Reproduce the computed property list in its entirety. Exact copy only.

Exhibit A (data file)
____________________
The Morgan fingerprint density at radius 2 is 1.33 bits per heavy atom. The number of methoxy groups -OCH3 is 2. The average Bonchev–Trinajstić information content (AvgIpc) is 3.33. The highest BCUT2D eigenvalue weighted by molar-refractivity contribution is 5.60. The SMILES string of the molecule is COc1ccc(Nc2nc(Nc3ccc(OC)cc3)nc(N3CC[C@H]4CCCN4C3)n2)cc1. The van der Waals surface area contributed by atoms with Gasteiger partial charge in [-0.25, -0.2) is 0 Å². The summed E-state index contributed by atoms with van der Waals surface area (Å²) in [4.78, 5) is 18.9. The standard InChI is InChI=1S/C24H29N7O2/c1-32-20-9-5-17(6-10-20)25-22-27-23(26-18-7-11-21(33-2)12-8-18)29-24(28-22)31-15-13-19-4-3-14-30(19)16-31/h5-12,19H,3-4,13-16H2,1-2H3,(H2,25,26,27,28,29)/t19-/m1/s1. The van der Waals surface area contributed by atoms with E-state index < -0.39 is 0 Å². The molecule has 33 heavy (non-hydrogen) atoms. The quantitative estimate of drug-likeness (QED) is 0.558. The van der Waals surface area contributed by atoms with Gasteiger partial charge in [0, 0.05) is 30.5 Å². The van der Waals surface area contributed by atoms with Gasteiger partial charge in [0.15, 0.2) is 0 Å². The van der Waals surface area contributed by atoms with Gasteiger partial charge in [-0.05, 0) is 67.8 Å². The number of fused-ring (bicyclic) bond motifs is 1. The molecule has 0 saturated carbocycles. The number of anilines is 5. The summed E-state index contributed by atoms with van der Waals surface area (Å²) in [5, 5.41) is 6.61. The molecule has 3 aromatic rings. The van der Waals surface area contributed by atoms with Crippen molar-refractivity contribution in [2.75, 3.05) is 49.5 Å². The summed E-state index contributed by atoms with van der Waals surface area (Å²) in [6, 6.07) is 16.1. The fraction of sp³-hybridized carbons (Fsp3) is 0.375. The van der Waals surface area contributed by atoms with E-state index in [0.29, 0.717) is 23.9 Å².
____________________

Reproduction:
The Morgan fingerprint density at radius 2 is 1.33 bits per heavy atom. The number of methoxy groups -OCH3 is 2. The average Bonchev–Trinajstić information content (AvgIpc) is 3.33. The highest BCUT2D eigenvalue weighted by molar-refractivity contribution is 5.60. The SMILES string of the molecule is COc1ccc(Nc2nc(Nc3ccc(OC)cc3)nc(N3CC[C@H]4CCCN4C3)n2)cc1. The van der Waals surface area contributed by atoms with Gasteiger partial charge in [-0.25, -0.2) is 0 Å². The summed E-state index contributed by atoms with van der Waals surface area (Å²) in [4.78, 5) is 18.9. The standard InChI is InChI=1S/C24H29N7O2/c1-32-20-9-5-17(6-10-20)25-22-27-23(26-18-7-11-21(33-2)12-8-18)29-24(28-22)31-15-13-19-4-3-14-30(19)16-31/h5-12,19H,3-4,13-16H2,1-2H3,(H2,25,26,27,28,29)/t19-/m1/s1. The van der Waals surface area contributed by atoms with E-state index < -0.39 is 0 Å². The molecule has 33 heavy (non-hydrogen) atoms. The quantitative estimate of drug-likeness (QED) is 0.558. The van der Waals surface area contributed by atoms with Gasteiger partial charge in [0, 0.05) is 30.5 Å². The van der Waals surface area contributed by atoms with Gasteiger partial charge in [0.15, 0.2) is 0 Å². The van der Waals surface area contributed by atoms with Gasteiger partial charge in [-0.05, 0) is 67.8 Å². The number of fused-ring (bicyclic) bond motifs is 1. The molecule has 0 saturated carbocycles. The number of anilines is 5. The summed E-state index contributed by atoms with van der Waals surface area (Å²) in [5, 5.41) is 6.61. The molecule has 3 aromatic rings. The van der Waals surface area contributed by atoms with Crippen molar-refractivity contribution in [2.75, 3.05) is 49.5 Å². The summed E-state index contributed by atoms with van der Waals surface area (Å²) in [6, 6.07) is 16.1. The fraction of sp³-hybridized carbons (Fsp3) is 0.375. The van der Waals surface area contributed by atoms with E-state index in [0.29, 0.717) is 23.9 Å².